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Camping on a Motorcycle

By David Harvey

Camping on a motorcycle can present a real challenge, because you can't carry much weight or volume, and there are few places to store your equipment on a motor bike.

Most motor cycle riders use bags or panniers at the back of their machines to hold the camping gear. These have to be tough and waterproof - a bit like their owners - to keep the camping equipment safe from the weather. And you don't want anything coming loose and flying off either. It might cause an accident and you could be held liable for damages - or worse.

With a truck or an automobile, you can put your camping gear on the inside. But with a motorcycle, it's got to be fitted pretty much on the outside of your machine. Some fancy fairings (wind breaks) have small pockets, but they don't hold much camping gear at all.

You can usually fit a large cube-shaped bag on the rear luggage rack or pillion seat, and maybe a tank bag on the motorcycle petrol tank, and that's it.

Some bikes may have a couple of large panniers at the back, like the leather saddlebags you see on some Harleys, or the stylish 'fat briefcase' types you see on a German BMW tourer. (I've always wanted one of those.)

All your camping gear has got to fit inside that limited space, so camping on a motorcycles gives you the same kind of storage constraints as a backpacker, except you can travel a lot faster than on foot.

Depending on whether you're riding the bike solo or two-up, you'll want a small tent, sleeping bag (or bags), sleeping pad(s) between you and the ground, a small camp stove, cook kit, plastic mugs, bowls, spoons and maybe knives & forks as well.

Have tea or coffee-making supplies, including powdered milk in an airtight container or sweetened condensed milk. (Anything else leaks or spoils too easy in my experience.) As for myself, I love to sleep in a Hennessey Hammock it's perfect in the warmer weather and keeps the mosquitos away from you, so you get a good night's sleep.

Just carry enough food (and water) to make a couple of hasty meals for when you're tired, cold and hungry and miles from a diner or a McDonald's.

Then include a change of clothing and extra socks and underwear. Toilet kit - toothbrush, toothpaste or powder, half a bar of soap (or a small cake or soap from a hotel), a small towel, comb, a few band aids, some asprin or Tylenol pain killers, and any feminine hygiene stuff or prescription medicines needed.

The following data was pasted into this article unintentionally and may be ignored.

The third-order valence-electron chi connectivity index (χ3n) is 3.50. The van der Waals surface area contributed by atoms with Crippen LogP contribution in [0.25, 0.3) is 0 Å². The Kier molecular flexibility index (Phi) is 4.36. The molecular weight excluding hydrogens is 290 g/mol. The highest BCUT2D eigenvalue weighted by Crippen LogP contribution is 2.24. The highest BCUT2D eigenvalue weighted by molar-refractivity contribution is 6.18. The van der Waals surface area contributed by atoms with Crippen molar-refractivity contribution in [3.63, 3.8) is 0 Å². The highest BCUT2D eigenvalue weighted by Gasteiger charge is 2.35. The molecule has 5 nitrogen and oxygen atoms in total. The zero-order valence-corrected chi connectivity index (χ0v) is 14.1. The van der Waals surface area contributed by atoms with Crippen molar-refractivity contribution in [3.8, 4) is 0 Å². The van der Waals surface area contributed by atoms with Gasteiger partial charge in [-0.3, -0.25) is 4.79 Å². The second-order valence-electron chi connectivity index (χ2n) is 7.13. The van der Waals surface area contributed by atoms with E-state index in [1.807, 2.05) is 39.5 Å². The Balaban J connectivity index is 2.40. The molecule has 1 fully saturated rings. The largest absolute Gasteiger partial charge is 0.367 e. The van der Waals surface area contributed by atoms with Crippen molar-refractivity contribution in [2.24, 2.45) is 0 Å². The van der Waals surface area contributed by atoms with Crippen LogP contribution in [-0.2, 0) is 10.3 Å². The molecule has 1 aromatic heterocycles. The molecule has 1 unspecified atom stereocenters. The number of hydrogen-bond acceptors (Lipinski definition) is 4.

Out in the country or on the interstate highways, the larger gas stations that cater to truckers will have hot showers as well. That can really refresh you if you've been camping away from the comforts of home for a few days. Buy a meal there as well, to pay for the shower.

For camp lighting carry a small flashlight and / or a candle. Some will take a mechanic's 'trouble light' which has a long cord and runs of the motorcycle's 12 volt battery. If you're going to be in a campground with mains electricity, by all means carry a mains-powered 'trouble light'.

These are the things a mechanic uses when crawling under your auto to inspect it at the garage.

Your motorcycle should already have it's own small tool kit, but it could be wise to carry a spare inner-tube and a pump. In case you get a flat tire 50 miles from nowhere. Here's where membership of an auto club would be a good idea, just as carrying a cell phone (mobile phone) would also be cheap insurance.

The only other thing you need when camping on a motorcycle is a sense of humor and a large helping of common sense. You also need to show courtesy for other road users. Why? Because just about everything out there is bigger than you are! Ride your motor bike carefully, and stay safe and in one piece!

The author, David Harvey, has been camping since he was a boy and riding motorbikes since 1967. He now lives in Australia where he still enjoys camping and motor cycling. David has picked up a tip or two during those 40 years that he's happy to share with you here and on his camping website http://www.All-Camping-Supplies.com.



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